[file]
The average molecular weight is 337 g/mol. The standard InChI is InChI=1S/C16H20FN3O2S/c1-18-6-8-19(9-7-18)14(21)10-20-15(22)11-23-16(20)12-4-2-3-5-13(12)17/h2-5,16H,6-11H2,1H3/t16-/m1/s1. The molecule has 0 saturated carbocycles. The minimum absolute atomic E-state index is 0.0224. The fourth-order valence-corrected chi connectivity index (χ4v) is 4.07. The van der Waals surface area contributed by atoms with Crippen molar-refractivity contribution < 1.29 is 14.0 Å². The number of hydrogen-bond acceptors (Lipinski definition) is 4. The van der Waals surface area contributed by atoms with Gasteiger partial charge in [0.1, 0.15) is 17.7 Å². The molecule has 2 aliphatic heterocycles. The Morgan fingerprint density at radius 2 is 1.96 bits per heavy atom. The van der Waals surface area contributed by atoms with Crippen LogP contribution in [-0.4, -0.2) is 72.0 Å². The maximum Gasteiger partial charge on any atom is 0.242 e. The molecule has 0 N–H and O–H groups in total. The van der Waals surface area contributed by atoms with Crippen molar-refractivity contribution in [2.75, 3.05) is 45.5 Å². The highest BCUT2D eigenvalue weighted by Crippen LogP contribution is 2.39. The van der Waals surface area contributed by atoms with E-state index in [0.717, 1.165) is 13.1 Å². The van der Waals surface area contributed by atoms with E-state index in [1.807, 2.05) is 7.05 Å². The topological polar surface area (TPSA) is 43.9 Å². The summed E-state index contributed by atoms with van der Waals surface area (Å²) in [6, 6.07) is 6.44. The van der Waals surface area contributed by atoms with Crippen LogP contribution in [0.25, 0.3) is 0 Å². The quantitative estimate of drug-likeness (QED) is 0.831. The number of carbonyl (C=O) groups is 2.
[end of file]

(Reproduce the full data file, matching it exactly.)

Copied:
The average molecular weight is 337 g/mol. The standard InChI is InChI=1S/C16H20FN3O2S/c1-18-6-8-19(9-7-18)14(21)10-20-15(22)11-23-16(20)12-4-2-3-5-13(12)17/h2-5,16H,6-11H2,1H3/t16-/m1/s1. The molecule has 0 saturated carbocycles. The minimum absolute atomic E-state index is 0.0224. The fourth-order valence-corrected chi connectivity index (χ4v) is 4.07. The van der Waals surface area contributed by atoms with Crippen molar-refractivity contribution < 1.29 is 14.0 Å². The number of hydrogen-bond acceptors (Lipinski definition) is 4. The van der Waals surface area contributed by atoms with Gasteiger partial charge in [0.1, 0.15) is 17.7 Å². The molecule has 2 aliphatic heterocycles. The Morgan fingerprint density at radius 2 is 1.96 bits per heavy atom. The van der Waals surface area contributed by atoms with Crippen LogP contribution in [-0.4, -0.2) is 72.0 Å². The maximum Gasteiger partial charge on any atom is 0.242 e. The molecule has 0 N–H and O–H groups in total. The van der Waals surface area contributed by atoms with Crippen molar-refractivity contribution in [2.75, 3.05) is 45.5 Å². The highest BCUT2D eigenvalue weighted by Crippen LogP contribution is 2.39. The van der Waals surface area contributed by atoms with E-state index in [0.717, 1.165) is 13.1 Å². The van der Waals surface area contributed by atoms with E-state index in [1.807, 2.05) is 7.05 Å². The topological polar surface area (TPSA) is 43.9 Å². The summed E-state index contributed by atoms with van der Waals surface area (Å²) in [6, 6.07) is 6.44. The van der Waals surface area contributed by atoms with Crippen LogP contribution in [0.25, 0.3) is 0 Å². The quantitative estimate of drug-likeness (QED) is 0.831. The number of carbonyl (C=O) groups is 2.